A humpback whale has been rescued off the Gold Coast after becoming entangled in rope and sea buoys.
Sea World Foundation rescue teams were called in to rescue the juvenile whale, which was seen with the entangled fishing gear off Coolangatta.
Rescue teams worked diligently to remove the rope and buoys using specialized cutting blades.
Wayne Phillips, head of Marine Sciences at Sea World, said the whale was exhausted when the boat reached it, with four buoys dug into its tail.
“He’s been dragging for quite some time,” he said.
“We were able to put some cuffs on the rig that it dragged to remove the ropes and so on, and then it was a pretty easy untangling, which was nice, but unfortunately that’s because our patient was quite weakened.”
Crews stayed nearby to watch the 8-10 meter long whale as it recovered from the ordeal, before slowly returning to sea.
Phillips said the young humpback whale could have gotten the fishing gear from anywhere from Tasmania along the east coast of New South Wales.
“It’s quite hard for them because you can imagine having that resistance for so long,” he said.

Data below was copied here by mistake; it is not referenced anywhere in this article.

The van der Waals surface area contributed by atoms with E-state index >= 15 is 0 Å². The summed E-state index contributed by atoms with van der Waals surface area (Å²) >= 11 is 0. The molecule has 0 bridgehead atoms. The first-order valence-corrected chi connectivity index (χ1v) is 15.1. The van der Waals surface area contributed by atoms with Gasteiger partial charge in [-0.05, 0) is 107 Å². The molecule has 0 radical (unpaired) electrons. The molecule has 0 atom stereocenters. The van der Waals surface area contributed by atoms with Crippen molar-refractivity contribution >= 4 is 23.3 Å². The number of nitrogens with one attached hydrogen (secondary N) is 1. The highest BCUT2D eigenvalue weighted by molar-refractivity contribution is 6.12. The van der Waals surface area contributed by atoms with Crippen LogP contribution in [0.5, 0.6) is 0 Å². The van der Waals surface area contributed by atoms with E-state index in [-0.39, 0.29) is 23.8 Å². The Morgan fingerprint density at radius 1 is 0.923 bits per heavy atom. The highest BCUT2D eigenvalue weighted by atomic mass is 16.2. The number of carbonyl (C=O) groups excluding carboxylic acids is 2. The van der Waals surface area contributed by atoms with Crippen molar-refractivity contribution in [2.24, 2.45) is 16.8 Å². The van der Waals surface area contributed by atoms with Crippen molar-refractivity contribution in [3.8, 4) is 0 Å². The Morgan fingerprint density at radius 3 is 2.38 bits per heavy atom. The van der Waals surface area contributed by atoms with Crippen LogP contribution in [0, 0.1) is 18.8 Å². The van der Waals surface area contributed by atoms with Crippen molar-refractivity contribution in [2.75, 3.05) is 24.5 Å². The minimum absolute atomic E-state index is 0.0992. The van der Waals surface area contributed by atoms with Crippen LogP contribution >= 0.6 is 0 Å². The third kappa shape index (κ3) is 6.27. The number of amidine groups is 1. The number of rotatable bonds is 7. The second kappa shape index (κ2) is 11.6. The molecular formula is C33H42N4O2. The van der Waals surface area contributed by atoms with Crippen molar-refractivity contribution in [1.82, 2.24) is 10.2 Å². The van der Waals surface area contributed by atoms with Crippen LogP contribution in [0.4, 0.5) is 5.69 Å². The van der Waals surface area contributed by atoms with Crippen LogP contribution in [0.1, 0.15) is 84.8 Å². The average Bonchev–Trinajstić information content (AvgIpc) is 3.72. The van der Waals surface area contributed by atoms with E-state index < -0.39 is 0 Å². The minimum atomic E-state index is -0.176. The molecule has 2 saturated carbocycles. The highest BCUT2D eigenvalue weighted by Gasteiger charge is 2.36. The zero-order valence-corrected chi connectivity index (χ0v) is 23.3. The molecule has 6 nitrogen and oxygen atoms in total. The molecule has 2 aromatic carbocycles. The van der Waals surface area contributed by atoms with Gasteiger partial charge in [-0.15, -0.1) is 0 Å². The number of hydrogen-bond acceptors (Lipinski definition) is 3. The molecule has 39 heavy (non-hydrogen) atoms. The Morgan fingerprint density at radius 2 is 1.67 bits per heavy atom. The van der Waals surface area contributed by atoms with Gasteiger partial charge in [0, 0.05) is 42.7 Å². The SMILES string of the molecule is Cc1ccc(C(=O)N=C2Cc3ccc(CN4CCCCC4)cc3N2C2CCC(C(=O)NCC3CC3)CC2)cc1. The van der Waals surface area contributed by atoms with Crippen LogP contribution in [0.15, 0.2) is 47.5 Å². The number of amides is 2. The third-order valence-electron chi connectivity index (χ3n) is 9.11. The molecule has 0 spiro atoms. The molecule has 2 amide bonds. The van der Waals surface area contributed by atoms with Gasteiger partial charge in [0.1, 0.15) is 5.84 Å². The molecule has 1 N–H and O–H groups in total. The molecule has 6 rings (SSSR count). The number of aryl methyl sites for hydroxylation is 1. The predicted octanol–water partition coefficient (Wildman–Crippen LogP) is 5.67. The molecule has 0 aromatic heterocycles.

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“The animal was compromised, very emaciated, quite listless.
“We stayed with it for a while after the split and he swam away pretty strong so we hope he’s doing well and wishing him all the best.”
Phillips said the organization is often called upon to rescue whales at this time of year, marking the start of the annual migration period.
He said 18 whales across the country were trapped in fishing gear last year.
“As a country, we could only help two of these whales,” Phillips said.
“Unfortunately, as a country, we’re not doing a great job removing some of this stuff from these whales.”
Commercial fishermen are advised to take care of their ropes and nets and notify authorities if fishing gear is lost overboard as it can quickly become entangled with marine life.
“It’s just a shame we have to do this every year. These animals come into contact with this commercial fishing gear during whale migration and they can take it back to Antarctica for the rest of the year,” Philips said.